‘Waste not, want not’ is the key to buying, storing and using food – and saving money

Despite South Africans doing all they can to stretch every rand when they buy food, according to Stats SA the country is wasting about 10.3 million tonnes of food, valued at billions of rand across the production and consumption process, each year.

Ensuring your purchases are well-planned and that food is stored and refrigerated correctly is crucial to help maintain freshness for as long as possible – and save money.

The art of ensuring your food will remain nutritious and safe for your family to eat begins in the store, says Mpudi Maubane, national PR, communications & sponsorships manager at The SPAR Group, who points out there are several basic food rules to follow.

“In neighbourhood stores like SPAR, considerable effort and expense are taken to preserve the cold chain to keep food fresh. For produce, meat and eggs, this means keeping the food in a controlled environment and ensuring the cold chain remains unbroken, even when foodstuffs are unpacked and displayed at stores.”

However, Maubane says, not all stores are created equal, so it is best to be vigilant to ensure you’re purchasing safe, quality foods. You should never buy:

  • Ready-to-eat foods that have been standing uncovered on counters.
  • Chilled or frozen foods that are outside fridges or freezers.
  • Eggs with visible cracks.
  • Takeaways or deli foods that are not steaming hot.
  • Cans of food that are dented or swollen.
  • Products in damaged packaging.
  • Anything where you have doubts about the quality.

“While shopping, buying chilled and frozen foods at the end of your trip is best. Get foodstuffs home as soon as possible. If you know you must drive for more than 30 minutes, try to take an insulated cooler bag or ice packs to the shop with you. Always make sure, too, that hot and cold foods are kept separate.”

Your home fridge – your domestic cold chain – should be at 5°C or below, and the freezer temperature should be below -15°C. This ensures foods such as raw and cooked meat, dairy products, eggs and egg products, seafood and stocks, prepared salads (including coleslaw, pasta and rice salads), fruit salads and ready-to-eat foods (including pizza, rolls and sandwiches) remain in a cold zone in which bacteria does not grow.

“It is generally accepted that you should avoid refreezing thawed food, as food that is frozen twice could have high levels of bacteria. Keep defrosted food in the fridge until it is ready for cooking. If using a microwave oven to defrost food, cook it immediately after defrosting,” advises Maubane.

When storing food, it is best to do the following:

  • Keep fruits and vegetables separate. As they ripen, fruits release ethylene gas, which can cause vegetables to spoil faster. Follow this rule with potatoes and onions, as they also emit gas. They will last longer if stored in a cool, dark and dry place.
  • Store perishable items like grains, cereals, flour, pasta and dried fruits in airtight containers to prevent moisture from spoiling the contents (and to protect it from weevils – little black bugs that infest these types of goods).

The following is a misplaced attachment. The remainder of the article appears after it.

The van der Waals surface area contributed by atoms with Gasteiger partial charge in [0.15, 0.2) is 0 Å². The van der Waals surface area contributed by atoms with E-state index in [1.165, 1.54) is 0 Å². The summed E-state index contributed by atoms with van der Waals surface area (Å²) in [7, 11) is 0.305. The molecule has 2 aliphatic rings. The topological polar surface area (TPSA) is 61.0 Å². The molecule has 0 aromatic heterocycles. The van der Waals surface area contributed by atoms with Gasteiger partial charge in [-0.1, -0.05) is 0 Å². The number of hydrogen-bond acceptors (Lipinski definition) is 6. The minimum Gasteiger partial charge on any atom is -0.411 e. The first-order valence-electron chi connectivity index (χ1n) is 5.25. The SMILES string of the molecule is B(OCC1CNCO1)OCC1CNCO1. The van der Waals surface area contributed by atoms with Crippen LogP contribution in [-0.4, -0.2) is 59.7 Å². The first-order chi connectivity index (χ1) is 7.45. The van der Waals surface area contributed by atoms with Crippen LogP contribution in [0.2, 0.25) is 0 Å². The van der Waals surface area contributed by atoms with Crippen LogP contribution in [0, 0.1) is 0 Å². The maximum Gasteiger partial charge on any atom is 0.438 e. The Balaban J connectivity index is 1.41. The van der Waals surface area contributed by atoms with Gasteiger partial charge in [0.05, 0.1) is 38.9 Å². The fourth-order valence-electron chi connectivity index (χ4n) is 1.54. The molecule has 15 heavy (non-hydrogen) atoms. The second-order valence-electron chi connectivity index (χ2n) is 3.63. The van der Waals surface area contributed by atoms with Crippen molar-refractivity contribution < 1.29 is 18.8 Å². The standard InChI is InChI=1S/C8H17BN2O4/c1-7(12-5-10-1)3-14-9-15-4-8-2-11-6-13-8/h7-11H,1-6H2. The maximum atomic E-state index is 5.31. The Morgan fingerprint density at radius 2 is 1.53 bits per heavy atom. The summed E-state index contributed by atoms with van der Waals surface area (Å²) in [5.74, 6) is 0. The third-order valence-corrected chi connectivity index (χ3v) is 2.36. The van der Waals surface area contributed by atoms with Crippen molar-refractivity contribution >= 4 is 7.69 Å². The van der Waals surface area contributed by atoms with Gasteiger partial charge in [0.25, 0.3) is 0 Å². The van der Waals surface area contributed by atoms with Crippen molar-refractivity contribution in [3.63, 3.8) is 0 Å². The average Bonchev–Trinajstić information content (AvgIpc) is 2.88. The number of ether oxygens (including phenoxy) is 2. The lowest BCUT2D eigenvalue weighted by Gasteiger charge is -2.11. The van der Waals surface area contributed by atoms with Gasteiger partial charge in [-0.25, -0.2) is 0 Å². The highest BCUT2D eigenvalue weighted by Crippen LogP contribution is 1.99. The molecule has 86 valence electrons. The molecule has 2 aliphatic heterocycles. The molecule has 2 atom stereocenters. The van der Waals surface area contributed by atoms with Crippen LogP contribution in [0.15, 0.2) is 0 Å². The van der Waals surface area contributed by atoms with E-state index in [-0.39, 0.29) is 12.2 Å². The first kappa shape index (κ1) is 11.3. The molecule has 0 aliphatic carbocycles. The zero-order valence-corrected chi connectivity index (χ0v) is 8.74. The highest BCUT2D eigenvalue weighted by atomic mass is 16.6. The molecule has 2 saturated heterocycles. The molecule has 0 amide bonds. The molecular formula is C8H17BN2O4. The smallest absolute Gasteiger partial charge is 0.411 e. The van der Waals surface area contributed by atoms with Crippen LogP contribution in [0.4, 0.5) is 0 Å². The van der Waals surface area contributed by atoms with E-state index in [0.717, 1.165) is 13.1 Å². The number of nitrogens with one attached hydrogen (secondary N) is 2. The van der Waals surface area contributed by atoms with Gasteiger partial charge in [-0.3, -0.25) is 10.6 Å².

• Use plastic wrap, aluminium foil or reusable wax wraps to cover leftovers and keep them fresh. This prevents them from drying out or absorbing odours from other foods in the fridge.
  • Wrap fresh herbs in damp paper towels and put them in resealable bags in the fridge, or freeze them in ice cube trays with water or oil.

“The life of many foods can be extended by freezing,” says Maubane. Some ideas include:

  • Freeze grated cheese in an airtight container and thaw before use.
  • Milk can be frozen and stored for months.
  • Break eggs into a bowl and beat until the yolk and egg whites are just about blended, and store in an airtight container.
  • Vegetables such as mushrooms, avocados, spinach, beans, carrots and broccoli can all be frozen. If they have a high-water content, like avocados, it’s best to puree, sauté, stew or make them into freezer-friendly meals before freezing.
  • Cooked rice can be frozen, but it should be packed into a microwavable container, allowed to cool, and sealed before being put into the freezer. It should be reheated before eating.
  • Slightly undercooked pasta is best for freezing. This prevents it from turning starchy when you reheat it.
  • Bananas without their skins freeze well.
  • Butter – wrapped in aluminium foil, wax wrap, plastic freezer wraps or a container – freezes well.
  • Blitzed tomatoes in sealed containers means sauce is available whenever needed.
  • Bread in the freezer means having a supply ready to toast when wanted.

“Of course, many foods shouldn’t be frozen. This includes most soft cheeses, mayonnaise and sour cream,” says Maubane, pointing out that most packaged items list the proper handling procedures.

“Take note of ‘use by’ dates and follow the ‘first in, first out’ rule. Using the older items in your fridge and freezer before more recently bought items will prevent wastage and food spoiling.

“Saving money, keeping food fresh and giving your family the best food can require a little planning and thought, but the savings will be worth it. Starting your selection at quality stores like SPAR means freshness and quality are guaranteed – a good start on any fresh food journey,” she concludes.

Image credit: Freepik

Leave a Comment